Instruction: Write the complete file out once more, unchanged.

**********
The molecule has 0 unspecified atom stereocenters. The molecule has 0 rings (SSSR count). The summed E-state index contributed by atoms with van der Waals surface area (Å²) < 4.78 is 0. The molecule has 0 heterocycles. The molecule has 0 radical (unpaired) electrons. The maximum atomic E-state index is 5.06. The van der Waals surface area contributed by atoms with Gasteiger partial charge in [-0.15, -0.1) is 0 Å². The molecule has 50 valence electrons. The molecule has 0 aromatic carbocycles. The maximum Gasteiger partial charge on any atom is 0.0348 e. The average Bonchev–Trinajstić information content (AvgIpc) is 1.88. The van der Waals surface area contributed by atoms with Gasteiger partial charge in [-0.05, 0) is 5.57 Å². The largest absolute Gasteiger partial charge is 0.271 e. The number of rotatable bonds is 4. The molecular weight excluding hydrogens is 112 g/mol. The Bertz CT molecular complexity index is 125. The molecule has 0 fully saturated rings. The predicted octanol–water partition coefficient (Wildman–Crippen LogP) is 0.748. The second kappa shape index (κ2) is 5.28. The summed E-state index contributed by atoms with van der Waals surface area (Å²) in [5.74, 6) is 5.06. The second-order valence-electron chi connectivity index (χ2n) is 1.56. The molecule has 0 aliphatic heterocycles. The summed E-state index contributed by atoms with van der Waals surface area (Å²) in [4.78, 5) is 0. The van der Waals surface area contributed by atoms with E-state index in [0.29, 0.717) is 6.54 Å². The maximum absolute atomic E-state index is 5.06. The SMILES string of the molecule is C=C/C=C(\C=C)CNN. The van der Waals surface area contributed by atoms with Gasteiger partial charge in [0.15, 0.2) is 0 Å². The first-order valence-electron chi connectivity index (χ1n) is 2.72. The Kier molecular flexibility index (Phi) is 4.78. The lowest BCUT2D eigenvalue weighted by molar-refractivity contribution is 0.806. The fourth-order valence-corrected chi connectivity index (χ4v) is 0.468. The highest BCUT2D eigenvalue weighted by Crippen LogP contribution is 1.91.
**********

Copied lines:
The molecule has 0 unspecified atom stereocenters. The molecule has 0 rings (SSSR count). The summed E-state index contributed by atoms with van der Waals surface area (Å²) < 4.78 is 0. The molecule has 0 heterocycles. The molecule has 0 radical (unpaired) electrons. The maximum atomic E-state index is 5.06. The van der Waals surface area contributed by atoms with Gasteiger partial charge in [-0.15, -0.1) is 0 Å². The molecule has 50 valence electrons. The molecule has 0 aromatic carbocycles. The maximum Gasteiger partial charge on any atom is 0.0348 e. The average Bonchev–Trinajstić information content (AvgIpc) is 1.88. The van der Waals surface area contributed by atoms with Gasteiger partial charge in [-0.05, 0) is 5.57 Å². The largest absolute Gasteiger partial charge is 0.271 e. The number of rotatable bonds is 4. The molecular weight excluding hydrogens is 112 g/mol. The Bertz CT molecular complexity index is 125. The molecule has 0 fully saturated rings. The predicted octanol–water partition coefficient (Wildman–Crippen LogP) is 0.748. The second kappa shape index (κ2) is 5.28. The summed E-state index contributed by atoms with van der Waals surface area (Å²) in [5.74, 6) is 5.06. The second-order valence-electron chi connectivity index (χ2n) is 1.56. The molecule has 0 aliphatic heterocycles. The summed E-state index contributed by atoms with van der Waals surface area (Å²) in [4.78, 5) is 0. The van der Waals surface area contributed by atoms with E-state index in [0.29, 0.717) is 6.54 Å². The maximum absolute atomic E-state index is 5.06. The SMILES string of the molecule is C=C/C=C(\C=C)CNN. The van der Waals surface area contributed by atoms with Gasteiger partial charge in [0.15, 0.2) is 0 Å². The first-order valence-electron chi connectivity index (χ1n) is 2.72. The Kier molecular flexibility index (Phi) is 4.78. The lowest BCUT2D eigenvalue weighted by molar-refractivity contribution is 0.806. The fourth-order valence-corrected chi connectivity index (χ4v) is 0.468. The highest BCUT2D eigenvalue weighted by Crippen LogP contribution is 1.91.